Does the punishment fit the crime?

China has sentenced the former head of its food and drug safety agency to death. He had pleaded guilty to corruption and accepting bribes.

According to Xinhua, Zheng Xiaoyu, aged 62, was accused of taking about E630,000 in bribes in exchange for approving drug-production licences. The court said the sentence was appropriate given the “huge amount of bribes involved and the great damage inflicted on the country and the public by Zheng’s dereliction of duty”.

However, the International Herald Tribune quite rightly points out that this impending execution comes amid outcry over China’s food safety. Earlier this year, two Chinese firms were accused of shipping contaminated pet food ingredients to the US, leading to the deaths of animals across the country and subsequently a massive recall.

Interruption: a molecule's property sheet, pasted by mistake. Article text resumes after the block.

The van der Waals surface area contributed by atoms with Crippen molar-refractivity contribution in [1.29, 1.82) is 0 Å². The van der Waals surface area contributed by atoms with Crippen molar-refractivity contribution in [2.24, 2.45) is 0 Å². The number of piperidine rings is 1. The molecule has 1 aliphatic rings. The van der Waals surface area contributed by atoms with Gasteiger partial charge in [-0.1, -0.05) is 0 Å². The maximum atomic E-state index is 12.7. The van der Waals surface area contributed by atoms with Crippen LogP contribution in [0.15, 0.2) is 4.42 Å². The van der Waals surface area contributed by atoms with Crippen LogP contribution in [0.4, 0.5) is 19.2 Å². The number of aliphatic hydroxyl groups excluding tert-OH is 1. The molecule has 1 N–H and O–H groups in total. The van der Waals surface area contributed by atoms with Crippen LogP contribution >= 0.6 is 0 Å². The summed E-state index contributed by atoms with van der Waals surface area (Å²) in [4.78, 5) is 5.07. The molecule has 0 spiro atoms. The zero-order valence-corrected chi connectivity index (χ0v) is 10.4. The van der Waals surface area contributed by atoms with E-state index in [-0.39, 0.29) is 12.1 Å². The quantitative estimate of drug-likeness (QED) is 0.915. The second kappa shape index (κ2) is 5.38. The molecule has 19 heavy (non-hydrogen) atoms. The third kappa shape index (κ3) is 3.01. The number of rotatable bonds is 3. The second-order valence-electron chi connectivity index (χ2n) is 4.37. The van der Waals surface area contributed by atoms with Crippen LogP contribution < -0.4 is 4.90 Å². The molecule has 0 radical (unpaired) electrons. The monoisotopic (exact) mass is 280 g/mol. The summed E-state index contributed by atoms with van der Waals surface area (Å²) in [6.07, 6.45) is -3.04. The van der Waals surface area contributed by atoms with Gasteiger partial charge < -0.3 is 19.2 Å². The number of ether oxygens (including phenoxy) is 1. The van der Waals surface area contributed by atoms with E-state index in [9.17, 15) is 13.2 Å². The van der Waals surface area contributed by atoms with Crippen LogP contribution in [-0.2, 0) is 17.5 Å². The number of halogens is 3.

Meanwhile, a chemical used to make antifreeze made it into cough medicine and toothpaste exported to Central America. More than 100 people died last year in Panama after taking cough medicine containing diethylene glycol, which left China marked “glycerin”. Last week, the same ingredient was found in toothpaste in Panama, the Dominican Republic and Nicaragua.

That China has a shoddy record when it comes to food and drug safety is putting it mildly. Counterfeit medication is rampant and mass food poisonings are common. However, I can’t shake the feeling that Zheng is taking the heat for a wider problem in the nation. His actions — if indeed he did what he has been accused of — have led to the suffering of many and the deaths of some from sub-standard medicine.

But I have to ask you: does Zheng’s punishment fit his crime?

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